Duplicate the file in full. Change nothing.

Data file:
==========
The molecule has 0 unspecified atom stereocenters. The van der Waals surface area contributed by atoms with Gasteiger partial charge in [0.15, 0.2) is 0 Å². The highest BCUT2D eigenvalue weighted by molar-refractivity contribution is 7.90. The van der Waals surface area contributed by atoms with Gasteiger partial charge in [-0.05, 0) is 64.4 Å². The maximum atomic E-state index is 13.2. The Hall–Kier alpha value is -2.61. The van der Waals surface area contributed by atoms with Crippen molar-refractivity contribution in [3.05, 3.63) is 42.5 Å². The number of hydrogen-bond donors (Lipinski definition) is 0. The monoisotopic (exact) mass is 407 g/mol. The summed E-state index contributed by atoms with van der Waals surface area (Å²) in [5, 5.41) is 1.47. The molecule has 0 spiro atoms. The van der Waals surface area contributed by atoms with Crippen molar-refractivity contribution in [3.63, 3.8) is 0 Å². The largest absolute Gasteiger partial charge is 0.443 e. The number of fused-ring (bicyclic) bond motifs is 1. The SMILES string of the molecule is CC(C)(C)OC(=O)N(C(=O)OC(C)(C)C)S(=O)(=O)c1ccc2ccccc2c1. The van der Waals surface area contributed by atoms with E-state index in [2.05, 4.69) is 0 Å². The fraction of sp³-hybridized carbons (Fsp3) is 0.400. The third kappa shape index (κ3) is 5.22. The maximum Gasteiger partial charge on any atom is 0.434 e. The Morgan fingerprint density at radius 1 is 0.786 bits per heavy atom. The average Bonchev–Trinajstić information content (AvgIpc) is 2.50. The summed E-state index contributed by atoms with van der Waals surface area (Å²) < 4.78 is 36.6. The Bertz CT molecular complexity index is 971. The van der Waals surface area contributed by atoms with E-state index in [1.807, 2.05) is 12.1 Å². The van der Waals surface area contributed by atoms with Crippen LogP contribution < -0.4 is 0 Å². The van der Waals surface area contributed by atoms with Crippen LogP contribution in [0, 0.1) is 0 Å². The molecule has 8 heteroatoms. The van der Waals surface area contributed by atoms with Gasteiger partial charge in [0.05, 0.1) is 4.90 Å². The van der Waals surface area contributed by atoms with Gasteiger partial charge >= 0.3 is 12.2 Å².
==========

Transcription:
The molecule has 0 unspecified atom stereocenters. The van der Waals surface area contributed by atoms with Gasteiger partial charge in [0.15, 0.2) is 0 Å². The highest BCUT2D eigenvalue weighted by molar-refractivity contribution is 7.90. The van der Waals surface area contributed by atoms with Gasteiger partial charge in [-0.05, 0) is 64.4 Å². The maximum atomic E-state index is 13.2. The Hall–Kier alpha value is -2.61. The van der Waals surface area contributed by atoms with Crippen molar-refractivity contribution in [3.05, 3.63) is 42.5 Å². The number of hydrogen-bond donors (Lipinski definition) is 0. The monoisotopic (exact) mass is 407 g/mol. The summed E-state index contributed by atoms with van der Waals surface area (Å²) in [5, 5.41) is 1.47. The molecule has 0 spiro atoms. The van der Waals surface area contributed by atoms with Crippen molar-refractivity contribution in [3.63, 3.8) is 0 Å². The largest absolute Gasteiger partial charge is 0.443 e. The number of fused-ring (bicyclic) bond motifs is 1. The SMILES string of the molecule is CC(C)(C)OC(=O)N(C(=O)OC(C)(C)C)S(=O)(=O)c1ccc2ccccc2c1. The van der Waals surface area contributed by atoms with E-state index in [2.05, 4.69) is 0 Å². The fraction of sp³-hybridized carbons (Fsp3) is 0.400. The third kappa shape index (κ3) is 5.22. The maximum Gasteiger partial charge on any atom is 0.434 e. The Morgan fingerprint density at radius 1 is 0.786 bits per heavy atom. The average Bonchev–Trinajstić information content (AvgIpc) is 2.50. The summed E-state index contributed by atoms with van der Waals surface area (Å²) < 4.78 is 36.6. The Bertz CT molecular complexity index is 971. The van der Waals surface area contributed by atoms with E-state index in [1.807, 2.05) is 12.1 Å². The van der Waals surface area contributed by atoms with Crippen LogP contribution < -0.4 is 0 Å². The van der Waals surface area contributed by atoms with Crippen LogP contribution in [0, 0.1) is 0 Å². The molecule has 8 heteroatoms. The van der Waals surface area contributed by atoms with Gasteiger partial charge in [0.05, 0.1) is 4.90 Å². The van der Waals surface area contributed by atoms with Gasteiger partial charge >= 0.3 is 12.2 Å².